Tungle currently supports Outlook, MS Exchange, Google Calendar, LotusLive (notes), iCal & Entourage and multiple platforms including Windows, Mac, and various Smartphones.

Some other highlights from the article:
1. User interface issues that Tungle addresses:
  • users want to be able to use their favorite calendar, productivity or social networking tool, not just Outlook
  • invitees should not be required to register with the service in order to respond to a meeting request
  • invitees require context-related help to guide them through the scheduling process
  • users wanted privacy options for calendar sharing: full details, busy/away status or no sharing
2. Features:
  • “Expert” and “Wizard” modes for meeting scheduling
  • context-sensitive “bubbles” that provide additional guidance to new users responding to a meeting invitation
  • time-zone adjustment for each participant’s geographical location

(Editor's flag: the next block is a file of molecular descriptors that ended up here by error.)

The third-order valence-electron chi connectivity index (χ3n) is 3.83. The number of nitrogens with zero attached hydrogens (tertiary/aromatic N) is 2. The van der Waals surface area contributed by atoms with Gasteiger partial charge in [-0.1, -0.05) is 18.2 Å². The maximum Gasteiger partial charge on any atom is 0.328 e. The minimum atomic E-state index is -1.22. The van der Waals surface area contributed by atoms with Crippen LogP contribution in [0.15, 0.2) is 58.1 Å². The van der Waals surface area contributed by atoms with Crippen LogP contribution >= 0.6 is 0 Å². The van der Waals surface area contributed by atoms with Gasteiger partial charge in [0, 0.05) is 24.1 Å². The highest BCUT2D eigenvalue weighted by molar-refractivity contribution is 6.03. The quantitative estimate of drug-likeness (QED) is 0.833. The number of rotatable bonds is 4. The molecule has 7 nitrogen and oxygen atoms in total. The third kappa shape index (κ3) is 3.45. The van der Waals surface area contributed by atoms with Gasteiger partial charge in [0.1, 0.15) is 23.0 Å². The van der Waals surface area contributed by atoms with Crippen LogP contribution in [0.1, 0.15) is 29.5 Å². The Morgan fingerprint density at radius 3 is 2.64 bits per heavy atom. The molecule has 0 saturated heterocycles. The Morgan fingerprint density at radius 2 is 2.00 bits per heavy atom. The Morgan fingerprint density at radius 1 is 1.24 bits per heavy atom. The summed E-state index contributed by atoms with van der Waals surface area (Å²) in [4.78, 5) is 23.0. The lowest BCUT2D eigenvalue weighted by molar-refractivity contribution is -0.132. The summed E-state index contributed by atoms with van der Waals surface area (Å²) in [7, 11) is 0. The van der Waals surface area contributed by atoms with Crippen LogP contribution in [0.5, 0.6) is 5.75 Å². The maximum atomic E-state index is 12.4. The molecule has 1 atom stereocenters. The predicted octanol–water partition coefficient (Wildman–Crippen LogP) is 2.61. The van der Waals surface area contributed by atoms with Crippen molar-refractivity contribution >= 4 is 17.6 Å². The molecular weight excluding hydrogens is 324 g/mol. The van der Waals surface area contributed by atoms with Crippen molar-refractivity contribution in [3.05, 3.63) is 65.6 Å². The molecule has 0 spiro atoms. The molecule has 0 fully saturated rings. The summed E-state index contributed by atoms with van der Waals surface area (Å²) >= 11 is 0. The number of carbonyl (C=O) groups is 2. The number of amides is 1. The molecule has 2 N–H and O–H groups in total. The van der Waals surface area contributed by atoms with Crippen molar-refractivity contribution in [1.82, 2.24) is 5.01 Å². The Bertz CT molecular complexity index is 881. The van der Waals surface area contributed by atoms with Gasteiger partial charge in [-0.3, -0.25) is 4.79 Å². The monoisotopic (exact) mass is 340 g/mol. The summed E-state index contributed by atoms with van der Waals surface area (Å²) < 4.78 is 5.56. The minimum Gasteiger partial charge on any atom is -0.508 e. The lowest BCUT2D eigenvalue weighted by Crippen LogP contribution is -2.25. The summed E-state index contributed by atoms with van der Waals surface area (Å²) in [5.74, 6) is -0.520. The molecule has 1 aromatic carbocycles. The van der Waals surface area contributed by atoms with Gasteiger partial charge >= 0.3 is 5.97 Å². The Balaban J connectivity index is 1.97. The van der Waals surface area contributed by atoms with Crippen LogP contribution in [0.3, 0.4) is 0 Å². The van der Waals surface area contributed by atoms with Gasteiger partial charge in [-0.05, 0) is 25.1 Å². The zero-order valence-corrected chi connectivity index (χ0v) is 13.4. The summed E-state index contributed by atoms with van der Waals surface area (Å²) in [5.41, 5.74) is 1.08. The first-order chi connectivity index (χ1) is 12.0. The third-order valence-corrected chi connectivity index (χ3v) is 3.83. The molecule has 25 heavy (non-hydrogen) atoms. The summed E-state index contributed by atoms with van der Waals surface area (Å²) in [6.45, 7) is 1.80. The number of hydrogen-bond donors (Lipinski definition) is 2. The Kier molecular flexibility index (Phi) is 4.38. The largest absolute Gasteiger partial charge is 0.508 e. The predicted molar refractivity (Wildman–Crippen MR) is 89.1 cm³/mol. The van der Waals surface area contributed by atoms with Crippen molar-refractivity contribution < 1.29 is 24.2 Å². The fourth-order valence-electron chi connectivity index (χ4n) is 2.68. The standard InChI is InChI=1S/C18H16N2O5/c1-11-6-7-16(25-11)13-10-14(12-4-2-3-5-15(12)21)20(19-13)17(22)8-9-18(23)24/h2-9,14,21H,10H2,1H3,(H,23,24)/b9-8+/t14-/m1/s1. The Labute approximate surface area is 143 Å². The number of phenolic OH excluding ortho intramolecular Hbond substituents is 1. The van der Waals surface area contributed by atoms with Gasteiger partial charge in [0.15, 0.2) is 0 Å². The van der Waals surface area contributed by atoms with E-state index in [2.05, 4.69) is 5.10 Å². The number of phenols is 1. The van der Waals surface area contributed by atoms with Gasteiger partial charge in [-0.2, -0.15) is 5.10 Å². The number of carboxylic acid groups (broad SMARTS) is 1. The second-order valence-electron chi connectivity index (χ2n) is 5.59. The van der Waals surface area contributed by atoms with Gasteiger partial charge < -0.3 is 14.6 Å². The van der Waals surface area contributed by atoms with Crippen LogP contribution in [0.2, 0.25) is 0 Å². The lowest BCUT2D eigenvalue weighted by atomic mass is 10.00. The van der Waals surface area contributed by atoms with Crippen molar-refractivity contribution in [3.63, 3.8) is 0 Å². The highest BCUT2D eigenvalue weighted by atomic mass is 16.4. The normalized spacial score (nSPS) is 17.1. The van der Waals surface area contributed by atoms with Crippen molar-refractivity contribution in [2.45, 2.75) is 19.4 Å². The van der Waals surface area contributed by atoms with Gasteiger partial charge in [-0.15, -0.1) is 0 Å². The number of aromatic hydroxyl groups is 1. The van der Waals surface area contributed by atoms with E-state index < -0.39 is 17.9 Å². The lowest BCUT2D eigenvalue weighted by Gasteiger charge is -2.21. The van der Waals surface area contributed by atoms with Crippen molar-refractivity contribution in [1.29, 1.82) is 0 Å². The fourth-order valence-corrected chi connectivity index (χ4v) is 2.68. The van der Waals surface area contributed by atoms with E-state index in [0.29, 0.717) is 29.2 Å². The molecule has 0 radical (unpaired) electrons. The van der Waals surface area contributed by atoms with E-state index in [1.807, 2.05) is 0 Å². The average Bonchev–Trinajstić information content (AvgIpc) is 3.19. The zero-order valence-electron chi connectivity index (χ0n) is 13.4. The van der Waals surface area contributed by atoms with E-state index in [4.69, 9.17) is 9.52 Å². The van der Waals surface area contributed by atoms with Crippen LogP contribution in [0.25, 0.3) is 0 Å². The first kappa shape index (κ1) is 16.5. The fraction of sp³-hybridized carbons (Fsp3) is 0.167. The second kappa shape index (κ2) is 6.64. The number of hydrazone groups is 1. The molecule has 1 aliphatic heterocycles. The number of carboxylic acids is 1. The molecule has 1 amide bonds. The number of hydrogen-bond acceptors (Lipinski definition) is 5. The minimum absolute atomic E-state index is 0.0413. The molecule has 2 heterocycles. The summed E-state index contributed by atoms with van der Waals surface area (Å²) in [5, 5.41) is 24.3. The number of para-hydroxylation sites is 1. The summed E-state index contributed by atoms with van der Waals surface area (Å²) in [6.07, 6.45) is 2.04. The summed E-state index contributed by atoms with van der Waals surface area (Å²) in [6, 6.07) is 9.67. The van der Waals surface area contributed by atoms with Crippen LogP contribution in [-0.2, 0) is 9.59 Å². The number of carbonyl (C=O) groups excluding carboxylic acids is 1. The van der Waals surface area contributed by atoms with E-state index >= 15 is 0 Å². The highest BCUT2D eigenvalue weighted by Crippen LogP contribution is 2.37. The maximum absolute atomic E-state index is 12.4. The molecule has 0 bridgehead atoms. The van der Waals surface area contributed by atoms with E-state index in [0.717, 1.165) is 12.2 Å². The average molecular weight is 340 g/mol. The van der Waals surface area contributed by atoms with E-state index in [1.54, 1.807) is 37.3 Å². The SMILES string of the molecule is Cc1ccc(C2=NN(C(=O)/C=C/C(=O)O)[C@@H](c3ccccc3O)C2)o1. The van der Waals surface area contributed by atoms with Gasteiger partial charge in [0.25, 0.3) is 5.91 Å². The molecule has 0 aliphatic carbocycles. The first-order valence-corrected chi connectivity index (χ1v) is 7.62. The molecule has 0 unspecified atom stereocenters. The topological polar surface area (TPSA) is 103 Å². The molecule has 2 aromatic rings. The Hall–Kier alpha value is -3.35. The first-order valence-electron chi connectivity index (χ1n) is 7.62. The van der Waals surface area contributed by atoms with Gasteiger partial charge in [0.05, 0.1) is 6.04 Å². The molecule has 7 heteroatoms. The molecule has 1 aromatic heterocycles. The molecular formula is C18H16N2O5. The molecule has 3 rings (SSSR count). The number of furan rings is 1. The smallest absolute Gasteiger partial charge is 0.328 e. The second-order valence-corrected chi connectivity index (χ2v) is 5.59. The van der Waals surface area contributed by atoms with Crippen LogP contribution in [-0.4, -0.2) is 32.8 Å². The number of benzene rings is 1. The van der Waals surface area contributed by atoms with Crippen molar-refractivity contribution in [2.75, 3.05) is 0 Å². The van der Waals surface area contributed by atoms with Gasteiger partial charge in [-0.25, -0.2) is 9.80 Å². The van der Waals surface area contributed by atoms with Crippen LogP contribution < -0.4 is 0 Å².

• use of Google Maps to find meeting locations (for example, a convenient Starbucks) from within the “Location” field
  • BlackBerry, iPhone and other smartphone compatibility
  • a “Meet With Me” mode, where clicking on a button embedded in a web site or email link immediately takes the visitor into Tungle to schedule a meeting

3. One of the most interesting things Tungle learned through the beta testing period was that the tool actually makes meetings happen earlier, especially when three or more participants are involved. Using Tungle, the decision on a meeting time is accelerated, because a meeting that may have taken two or three days to schedule with multiple email exchanges can now be set up within a few hours.

4. Going forward, Tungle plans to incorporate the service into social networking platforms as well as collaboration and conferencing tools such as Webex and GoToMeeting.